FRANKFURT Nov 30 Closer ties with Turkish
Airlines could keep Lufthansa in the race
for longhaul flights to Asia and stem the flow of business to
A combination of the German airline, Europe's biggest by
revenues, and the world's fastest growing carrier would create a
group with about 600 aircraft, more than the three big Gulf
carriers' combined fleet of 500 planes.
Westbound traffic is in decline, making eastward growth
crucial. Turkish Airlines' Istanbul hub straddles Europe and
Asia and is hours closer to Europe than Gulf airports.
While Lufthansa has not confirmed any plans for strategic
negotiations, Turkish Airlines Chairman Hamdi Topcu told
broadcaster NTV this month that talks on tie-up expansion with
Lufthansa would begin in December.
"Lufthansa is really constrained now in terms of looking for
strategic partners. It's running out of options. Turkish
Airlines is still the best option at the moment, and probably
its last," Cheuvreux analyst Peter Oppitzhauser told Reuters.
Lufthansa, whose passenger business is forecast to post an
operating loss this year, is slashing costs and cutting jobs to
cope with high fuel prices and stiff competition.
Middle Eastern carriers are building alliances and investing
in new routes and new aircraft to divert a thriving traffic flow
between Europe and Asia to their hubs and lure passengers with
lower prices as well as better food and inflight service.
Airlines will add 19 percent capacity on routes between
Europe and the United Arab Emirates (UAE) in the first quarter
of 2013, partly so passengers can switch planes there, according
to UBS which forecasts 12 percent growth on direct Europe-China
services. Capacity between Europe and the United States is
expected to shrink.
European airlines, meanwhile, are cutting costs and shelving
growth plans, hit by high fuel costs and weak markets.
Lufthansa said Gulf airlines are aggressively expanding, by
offering more seats to Europe and taking stakes in other
"It is a question of time before Europe's connections to
other regions will be conducted only via the Gulf states," it
said on its website.
Lufthansa, the only major European airline that does not
have a Gulf partner, says the three big Gulf carriers enjoy
competitive advantages through public subsidies and preferential
fuel prices not available to U.S. and European firms.
The Gulf carriers say this is not the case.
Emirates, the biggest Gulf carrier in terms of fleet and
number of routes, agreed in September to form an alliance with
Qantas, with the Australian carrier replacing Singapore with
Dubai as its hub for European flights from 2013.
Qatar Airways, the state-owned carrier vying with Etihad as
the second biggest in Middle East, said in October it would join
the oneworld alliance, which includes British Airways,
while Air France-KLM, Etihad and Lufthansa's German
rival Air Berlin agreed on flight code sharing.
"While nothing is decided or formally announced, a
combination of Lufthansa and Turkish Airlines would make the
Qatar-oneworld deal and the Etihad-Air France-KLM-Air Berlin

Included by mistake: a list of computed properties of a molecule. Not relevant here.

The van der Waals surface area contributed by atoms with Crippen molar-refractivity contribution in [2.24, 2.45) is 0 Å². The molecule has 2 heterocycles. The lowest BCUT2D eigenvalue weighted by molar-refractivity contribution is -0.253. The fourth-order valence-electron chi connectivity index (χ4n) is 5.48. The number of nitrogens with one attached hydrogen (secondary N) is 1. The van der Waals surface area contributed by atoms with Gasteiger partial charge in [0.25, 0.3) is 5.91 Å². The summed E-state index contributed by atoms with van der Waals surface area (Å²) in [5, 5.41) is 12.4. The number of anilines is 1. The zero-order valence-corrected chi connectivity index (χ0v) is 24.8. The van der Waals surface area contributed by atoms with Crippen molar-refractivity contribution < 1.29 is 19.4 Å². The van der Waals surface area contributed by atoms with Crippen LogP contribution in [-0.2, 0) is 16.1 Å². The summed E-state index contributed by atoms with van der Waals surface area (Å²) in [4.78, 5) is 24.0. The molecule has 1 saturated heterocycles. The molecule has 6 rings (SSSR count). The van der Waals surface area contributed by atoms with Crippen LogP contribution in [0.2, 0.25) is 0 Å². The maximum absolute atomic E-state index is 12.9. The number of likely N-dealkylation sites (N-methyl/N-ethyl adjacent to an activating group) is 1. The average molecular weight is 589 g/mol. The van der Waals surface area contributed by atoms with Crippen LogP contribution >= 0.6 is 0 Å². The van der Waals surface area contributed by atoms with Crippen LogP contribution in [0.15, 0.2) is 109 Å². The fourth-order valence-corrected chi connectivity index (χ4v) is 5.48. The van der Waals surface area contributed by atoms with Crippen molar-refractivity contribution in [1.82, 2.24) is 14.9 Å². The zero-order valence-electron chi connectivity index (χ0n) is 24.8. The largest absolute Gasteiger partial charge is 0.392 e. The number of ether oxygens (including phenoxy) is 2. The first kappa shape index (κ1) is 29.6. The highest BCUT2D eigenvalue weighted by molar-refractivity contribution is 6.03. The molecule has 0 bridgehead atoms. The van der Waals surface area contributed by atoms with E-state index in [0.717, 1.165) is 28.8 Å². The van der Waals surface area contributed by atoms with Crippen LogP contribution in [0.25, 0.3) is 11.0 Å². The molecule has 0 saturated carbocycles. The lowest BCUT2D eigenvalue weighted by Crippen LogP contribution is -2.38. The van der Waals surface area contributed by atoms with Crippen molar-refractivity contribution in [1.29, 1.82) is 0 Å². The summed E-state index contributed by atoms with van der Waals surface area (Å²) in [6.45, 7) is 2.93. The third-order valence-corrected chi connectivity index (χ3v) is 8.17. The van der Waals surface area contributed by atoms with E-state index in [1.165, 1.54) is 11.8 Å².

code share agreement look relatively like child's play," market
research group Centre for Aviation (CAPA) said.
Lufthansa and Turkish Airlines together could offer more
flights and invest in newer and more fuel efficient aircraft, as
well as have pricing power over their rivals.
"Obviously there won't be an equity tie-up in the near
future but (the Turkish state) will have to think of something
because (Turkish Airlines) will be privatised," analyst Alper
Paksoy of BNP joint venture unit TEB Investment said.
Turkey's government appointed a banking consortium to advise
it on the airline privatisation last year.
Analysts said the two airlines could form joint ventures
initially - for instance in catering, IT and maintenance -- and
at some stage later agree a cross-shareholding. EU and Turkish
laws on airline ownership are a barrier to any full merger.
The airlines could also expand their code sharing to more
Asian destinations and share profits, the way Lufthansa already
does with United Airlines for Transatlantic routes.
Lufthansa and Turkish Airlines already cooperate via code
share agreements, and they have a 50-50 joint venture, charter
Turkish Airlines' appeal to Lufthansa is clear, CAPA analyst
David Bentley told Reuters.
Labour costs, which comprise a major portion of airlines'
operating costs, are lower in Turkey, where air travel is
becoming increasingly affordable for its 75 million population,
mirroring other emerging economies.
Its revenue has grown at an average of almost 24 percent per
year over the past five years, outpacing by far Lufthansa's 9.1
percent and Air France-KLM's 2.0 percent, according to Thomson
Reuters data. During that time, its average operating margin was
almost twice that of Lufthansa.
"Turkish Airlines has a good presence in regions where
Lufthansa has low presence, like the Middle East, South Asia and
the Mediterranean. It enables Lufthansa to diversify its offer
without investing in new routes and aircraft," MainFirstBank
analyst Loic Sabatier said.
The Turkish carrier is also close enough to Europe's cities
to fly there with small single-aisle planes which are cheaper
than wide-body aircraft and allow for higher frequencies.
An Istanbul-based analyst also said that passengers find it
inconvenient to have a stopover in Dubai or Abu Dhabi about
halfway through a 13-hour trip from Europe to Asia and would
prefer having a short two or three hour flight and a break
before a 10-hour journey.
At the same time, any deal would give Turkish Airlines
access to Lufthansa's passengers from wealthy European
countries, and a tie-up with an airline that has a good
reputation on safety and quality would give its image a boost.